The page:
FeedDemonOn my Vista-running laptop, I had FeedDemon installed, a super desktop based RSS aggregator. I’ve always been more comfortable using this type of app as opposed to a web based solution like Google Reader or Bloglines. When I don’t have my laptop with me and I need to use a public PC or a mobile device, I can still use the NewsGator onlie service, which syncs up with FeedDemon so I don’t end up having to read stuff twice.

NetNewsWireWhen I got my MacBook, then, it was an obvious choice to download NetNewsWire, NewsGator’s desktop app for the Mac. I hoped it would be the equivalent of FeedDemon, but sadly it isn’t, for me. This is surprising, because both products are developed by the same community, and I would have thought that some of the innovations of FeedDemon would have filtered through to the Mac app.

Here are some things I’d really like to see added to NetNewsWire, that are already in place in FeedDemon:

  • The ability to hide subscriptions with no new items: FeedDemon let’s me ensure that the only feeds that appear in view are those with something new to read. I can’t find this option in NetNewsWire, and it means I have to scroll through loads of empty feeds to get to the new stuff
  • Newspapers: these are the different ways you can display feeds. For example, the way you look at a Flickr photostream feed is different from a standard text based blog. FeedDemon lets you set just how you want stuff presented. NetNewsWire, as far as I can tell, doesn’t
  • Panic button: OK, so this is a very new feature to FeedDemon, but it’s super useful. If you have a huge backlog of feeds, the panic button lets you mark a certain amount of them read, leaving you with the current stuff. NetNewsWire needs this!
  • Attention reports: FeedDemon provides you with loads of stats about what items and feeds you pay the most attention too. Useful stuff. Can’t find it in NetNewsWire

Any other NetNewsWire users out there? How do you find it in comparison to other apps?

My PageRank is 0!

PageRank 0Now, this is depressing news. Brace yourselves.

I downloaded and installed the Google toolbar this evening, just so I could check the PageRank of my site. Yeah, I know there are third party sites out there that do the same job, but I wanted the information from the horse’s mouth, as it were.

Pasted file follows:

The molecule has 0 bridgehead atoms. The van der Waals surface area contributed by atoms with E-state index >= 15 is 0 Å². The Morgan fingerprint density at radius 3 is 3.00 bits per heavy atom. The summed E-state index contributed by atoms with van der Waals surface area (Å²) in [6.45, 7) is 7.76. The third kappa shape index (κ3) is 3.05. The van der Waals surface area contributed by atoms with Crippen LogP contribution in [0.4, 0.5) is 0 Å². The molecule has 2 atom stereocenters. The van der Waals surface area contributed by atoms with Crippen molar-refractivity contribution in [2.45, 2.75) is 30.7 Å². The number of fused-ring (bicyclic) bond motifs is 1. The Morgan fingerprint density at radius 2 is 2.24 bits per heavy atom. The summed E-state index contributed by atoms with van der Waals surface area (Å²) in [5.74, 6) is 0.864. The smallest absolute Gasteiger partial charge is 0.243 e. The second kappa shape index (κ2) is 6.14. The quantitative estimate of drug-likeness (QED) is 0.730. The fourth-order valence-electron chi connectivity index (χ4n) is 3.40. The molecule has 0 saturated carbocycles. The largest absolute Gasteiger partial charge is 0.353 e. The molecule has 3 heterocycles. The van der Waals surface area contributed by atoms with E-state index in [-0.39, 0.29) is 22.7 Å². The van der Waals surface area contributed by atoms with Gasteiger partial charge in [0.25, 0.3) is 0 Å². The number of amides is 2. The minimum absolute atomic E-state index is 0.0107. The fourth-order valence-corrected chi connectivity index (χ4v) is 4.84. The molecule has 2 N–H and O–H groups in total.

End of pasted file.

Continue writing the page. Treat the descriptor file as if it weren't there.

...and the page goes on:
I wish I hadn’t bothered.

My PageRank is zero! Nought! Nil! Nothing! Nada! Zilch! You get the picture.

(For those that are unaware, PageRank is the system by which Google decides the priority of sites turning up in search results. It’s passed on by linking: getting linked to by a site with a high PageRank score can dramatically increase your own, thus netting you some serious search engine visability. As always, if you want to know more, Wikipedia is your friend.)

I really don’t understand how this can be. I mean, I am not expecting anything too dramatic, but a solid 4 surely wouldn’t have been out of the question? I even have the Google Sitemaps plugin installed, and everything!

It’s not like I don’t appear in Google at all anyway – as this search shows. So maybe there’s an argument that who cares?

The trouble is that I do.

Use Google CSE on your blog

Google’s customised search engine service is really cool, useful and dead easy to use. It’s what I used to create LGSearch, which is one of the most successful bits of online work I have done. What Google CSE does is allow you to create a ‘whitelist’ of sites you want to limit your search to, so it’s a way of guaranteeing relevance in search results.

Another use of it is to replace your default blog search functionality. For example, it’s better than the WordPress standard search because it searches pages as well as posts; and it allows you to run contextual ads next to the results – taking people away from your blog but providing you with a little income, which is always nice.

The functionality is improved even more by using the new AJAX results overlay, which means there is no need to create a results page. Try it out on DavePress using the search box on the top right.

To get this on your WordPress blog, all you need to do is head over to Google CSE, create your search engine, remembering to only add your blog’s URL to the whitelist, and then copy the search box code into a text widget. Easy!